Regardless of the outcome of this research, one fact remains. An overweight cat is going to have a harder time breathing than a cat of a healthy weight.
If you don’t want a heavy breathing cat, this is surely a compelling reason to make sure your cat keeps within its optimal weight range.
If you would like more information on how to help your kitty if they are too fat, check out our article about fat cats.
Cat Asthma – Is Your Cat Wheezing When Breathing?
The exact causes of feline asthma are hard to pin down. Sometimes, feline asthma is called “chronic bronchitis”, and these terms have become interchangeable.
Generally, the main accepted cause of asthma is that irritants in the air cause the muscles in the airways to narrow. These restricted airways make breathing much more difficult. Your cat might have trouble catching his breath, which can be very distressing for owners.
Another condition can cause wheezing, cat bronchitis.
Similarly, airborne irritants can cause cat bronchitis. This creates breathing difficulties, but the body reacts differently than during an asthma attack.
Bronchitis causes inflammation in the airways and they produce mucus. Both of these make breathing difficult for your cat.
While it isn’t always easy to differentiate between these two conditions in felines, the symptoms are fairly easy to spot.
Your cat may be coughing persistently, wheezing, having difficulty breathing (dyspneic), or breathing faster than usual (tachypneic).
With these symptoms, it really is time to take a trip to the vet
While cats of any age can develop feline asthma, cats between six and nine years of age are at greater risk of developing the condition.
According to some findings, Siamese cats seem more prone to developing asthma, so that’s something to bear in mind.
Diagnosis and Treatment
When you take your cat to the vet, they will try to identify which irritants are triggering the attacks. With that established, they will work with you to devise a plan of action to keep asthma away.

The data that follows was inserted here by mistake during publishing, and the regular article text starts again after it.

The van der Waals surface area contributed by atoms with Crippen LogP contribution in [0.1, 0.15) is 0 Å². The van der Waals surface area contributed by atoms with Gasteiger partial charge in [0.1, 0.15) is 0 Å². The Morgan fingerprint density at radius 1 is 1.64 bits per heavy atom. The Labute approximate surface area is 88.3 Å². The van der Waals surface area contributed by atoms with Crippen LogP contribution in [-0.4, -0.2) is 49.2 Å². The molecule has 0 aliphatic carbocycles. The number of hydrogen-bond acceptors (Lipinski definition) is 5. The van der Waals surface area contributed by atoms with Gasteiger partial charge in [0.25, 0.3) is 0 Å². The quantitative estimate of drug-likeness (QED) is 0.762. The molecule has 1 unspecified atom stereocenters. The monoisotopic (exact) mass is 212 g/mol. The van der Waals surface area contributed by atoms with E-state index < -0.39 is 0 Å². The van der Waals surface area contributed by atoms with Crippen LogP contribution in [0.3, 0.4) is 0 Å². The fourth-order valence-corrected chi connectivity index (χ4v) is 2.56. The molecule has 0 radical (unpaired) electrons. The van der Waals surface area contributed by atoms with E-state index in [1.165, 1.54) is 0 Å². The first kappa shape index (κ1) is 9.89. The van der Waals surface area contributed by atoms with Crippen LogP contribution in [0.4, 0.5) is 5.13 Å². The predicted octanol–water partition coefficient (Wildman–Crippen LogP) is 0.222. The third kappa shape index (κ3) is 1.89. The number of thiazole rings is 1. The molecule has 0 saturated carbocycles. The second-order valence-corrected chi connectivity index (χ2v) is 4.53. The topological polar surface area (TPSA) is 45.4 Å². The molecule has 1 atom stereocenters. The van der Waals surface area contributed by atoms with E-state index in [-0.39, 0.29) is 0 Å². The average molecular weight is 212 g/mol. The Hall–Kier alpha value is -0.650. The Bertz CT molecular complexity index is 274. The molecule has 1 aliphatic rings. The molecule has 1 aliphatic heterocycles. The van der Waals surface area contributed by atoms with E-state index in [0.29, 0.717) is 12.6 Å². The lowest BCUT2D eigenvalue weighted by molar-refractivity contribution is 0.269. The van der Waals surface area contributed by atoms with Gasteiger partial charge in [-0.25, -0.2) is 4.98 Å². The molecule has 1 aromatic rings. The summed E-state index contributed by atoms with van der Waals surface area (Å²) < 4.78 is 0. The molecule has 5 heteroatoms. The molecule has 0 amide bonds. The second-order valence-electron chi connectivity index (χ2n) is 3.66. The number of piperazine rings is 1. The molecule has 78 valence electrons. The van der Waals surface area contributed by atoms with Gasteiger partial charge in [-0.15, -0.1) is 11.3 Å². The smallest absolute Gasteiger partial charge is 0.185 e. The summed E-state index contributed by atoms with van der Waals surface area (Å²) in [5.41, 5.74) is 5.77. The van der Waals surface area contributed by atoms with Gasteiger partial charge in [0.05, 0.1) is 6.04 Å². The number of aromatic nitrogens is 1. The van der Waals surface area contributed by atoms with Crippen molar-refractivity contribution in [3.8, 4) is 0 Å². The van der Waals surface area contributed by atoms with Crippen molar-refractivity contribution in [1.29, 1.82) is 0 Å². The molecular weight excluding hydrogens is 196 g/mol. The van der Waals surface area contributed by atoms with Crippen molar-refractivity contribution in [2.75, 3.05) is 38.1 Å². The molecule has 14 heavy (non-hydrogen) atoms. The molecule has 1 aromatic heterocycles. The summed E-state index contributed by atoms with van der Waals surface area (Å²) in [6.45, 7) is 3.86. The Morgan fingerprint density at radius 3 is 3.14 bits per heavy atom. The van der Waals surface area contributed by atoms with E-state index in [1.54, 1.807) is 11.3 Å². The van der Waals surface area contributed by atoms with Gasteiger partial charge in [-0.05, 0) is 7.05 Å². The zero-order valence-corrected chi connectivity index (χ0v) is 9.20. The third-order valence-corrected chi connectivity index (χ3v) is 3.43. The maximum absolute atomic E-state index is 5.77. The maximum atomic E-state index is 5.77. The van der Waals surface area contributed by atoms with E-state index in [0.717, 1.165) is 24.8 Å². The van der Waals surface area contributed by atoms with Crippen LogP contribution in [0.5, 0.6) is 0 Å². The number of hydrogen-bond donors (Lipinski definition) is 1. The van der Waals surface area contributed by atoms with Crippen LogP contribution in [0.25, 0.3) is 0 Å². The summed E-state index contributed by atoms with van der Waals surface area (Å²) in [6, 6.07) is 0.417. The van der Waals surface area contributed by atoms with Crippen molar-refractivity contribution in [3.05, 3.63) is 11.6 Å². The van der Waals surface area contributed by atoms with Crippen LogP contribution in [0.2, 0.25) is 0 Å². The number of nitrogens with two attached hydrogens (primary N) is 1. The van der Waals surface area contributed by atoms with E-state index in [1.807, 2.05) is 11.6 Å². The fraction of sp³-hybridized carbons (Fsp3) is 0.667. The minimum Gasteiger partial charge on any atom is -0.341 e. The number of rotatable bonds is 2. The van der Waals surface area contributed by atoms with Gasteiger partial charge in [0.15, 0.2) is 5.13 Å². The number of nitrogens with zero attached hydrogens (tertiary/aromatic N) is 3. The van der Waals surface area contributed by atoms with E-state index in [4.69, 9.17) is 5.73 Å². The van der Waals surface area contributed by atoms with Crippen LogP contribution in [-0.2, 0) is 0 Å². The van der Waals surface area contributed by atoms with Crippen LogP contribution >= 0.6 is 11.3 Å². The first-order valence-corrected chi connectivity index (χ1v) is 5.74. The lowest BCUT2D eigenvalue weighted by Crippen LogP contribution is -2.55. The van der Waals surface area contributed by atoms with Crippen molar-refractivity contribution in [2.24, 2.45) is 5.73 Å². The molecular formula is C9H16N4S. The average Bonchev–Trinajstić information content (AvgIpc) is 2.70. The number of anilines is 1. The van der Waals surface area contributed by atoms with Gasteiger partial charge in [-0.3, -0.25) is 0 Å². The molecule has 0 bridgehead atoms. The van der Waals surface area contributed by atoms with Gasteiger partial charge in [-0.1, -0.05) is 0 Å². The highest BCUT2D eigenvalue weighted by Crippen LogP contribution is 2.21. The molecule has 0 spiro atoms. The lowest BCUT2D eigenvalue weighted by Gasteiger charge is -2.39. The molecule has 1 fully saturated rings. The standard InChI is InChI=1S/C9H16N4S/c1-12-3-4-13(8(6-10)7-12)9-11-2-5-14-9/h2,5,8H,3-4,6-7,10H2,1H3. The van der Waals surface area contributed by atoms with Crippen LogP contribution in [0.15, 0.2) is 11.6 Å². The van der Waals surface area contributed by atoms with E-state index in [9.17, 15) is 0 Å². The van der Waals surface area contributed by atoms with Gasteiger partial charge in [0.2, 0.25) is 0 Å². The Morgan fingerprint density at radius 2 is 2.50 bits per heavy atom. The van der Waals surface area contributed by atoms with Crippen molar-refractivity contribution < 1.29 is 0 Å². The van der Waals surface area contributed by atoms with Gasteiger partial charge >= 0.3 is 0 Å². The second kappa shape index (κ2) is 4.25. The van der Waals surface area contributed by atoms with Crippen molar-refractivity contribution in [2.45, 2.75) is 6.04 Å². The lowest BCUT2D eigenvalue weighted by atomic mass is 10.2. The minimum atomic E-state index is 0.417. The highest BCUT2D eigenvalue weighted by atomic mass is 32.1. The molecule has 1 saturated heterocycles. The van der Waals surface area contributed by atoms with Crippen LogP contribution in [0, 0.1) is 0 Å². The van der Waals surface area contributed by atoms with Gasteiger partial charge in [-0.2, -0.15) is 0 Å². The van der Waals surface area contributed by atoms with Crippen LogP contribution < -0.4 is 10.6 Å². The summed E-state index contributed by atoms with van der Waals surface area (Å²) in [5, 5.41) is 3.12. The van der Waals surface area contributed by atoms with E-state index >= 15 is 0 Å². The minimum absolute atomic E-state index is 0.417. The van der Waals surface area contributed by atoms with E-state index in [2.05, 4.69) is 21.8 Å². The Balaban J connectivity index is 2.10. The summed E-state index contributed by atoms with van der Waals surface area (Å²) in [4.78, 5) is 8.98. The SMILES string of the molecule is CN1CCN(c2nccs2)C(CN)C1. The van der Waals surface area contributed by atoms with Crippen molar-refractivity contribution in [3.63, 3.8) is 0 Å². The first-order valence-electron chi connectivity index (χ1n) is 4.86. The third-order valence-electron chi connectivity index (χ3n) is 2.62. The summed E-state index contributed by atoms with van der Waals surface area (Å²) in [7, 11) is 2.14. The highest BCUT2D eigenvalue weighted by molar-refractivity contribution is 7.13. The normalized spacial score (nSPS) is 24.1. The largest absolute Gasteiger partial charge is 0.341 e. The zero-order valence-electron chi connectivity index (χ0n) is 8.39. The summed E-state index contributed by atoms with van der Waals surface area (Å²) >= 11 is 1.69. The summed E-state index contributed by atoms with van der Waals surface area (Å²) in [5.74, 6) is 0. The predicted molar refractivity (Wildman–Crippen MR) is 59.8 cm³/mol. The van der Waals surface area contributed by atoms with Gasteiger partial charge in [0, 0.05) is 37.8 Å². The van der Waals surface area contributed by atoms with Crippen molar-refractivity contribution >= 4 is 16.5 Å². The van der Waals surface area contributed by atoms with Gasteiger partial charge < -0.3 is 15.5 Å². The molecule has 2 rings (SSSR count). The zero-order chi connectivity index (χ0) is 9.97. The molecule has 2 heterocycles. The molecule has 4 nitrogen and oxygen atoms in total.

Although it isn’t always possible to stop asthma completely, your vet can certainly help you to treat the symptoms. They may give your cat anti-inflammatory drugs or bronchodilator therapy drugs that relax the muscles around the airways
Your vet will also check for secondary infections and other respiratory conditions, and treat them if necessary.
We’ve looked at a heavy breathing cat, but what about breathing quickly? Is there something wrong with your cat, or are they panting?
Let’s start by looking at the breathing rate for healthy cats.
Cat Breathing Fast – What is a Normal Cat Respiratory Rate? Is My Cat Hyperventilating?
A normal respiratory rate for cats is under 30 breaths per minute.
You can calculate this at home by following these instructions.
Of course, a cat breathing fast could be a sign of health problems. However, it could also be a case of panting which, in most cases, is perfectly normal.
How can you tell the difference? Why do cats pant?
Why Do Cats Pant? Can Cats Breathe Through Their Mouth?
The site of a dog panting is nothing alarming or unusual. It’s often the same for cats, but panting can still be a sign of health issues.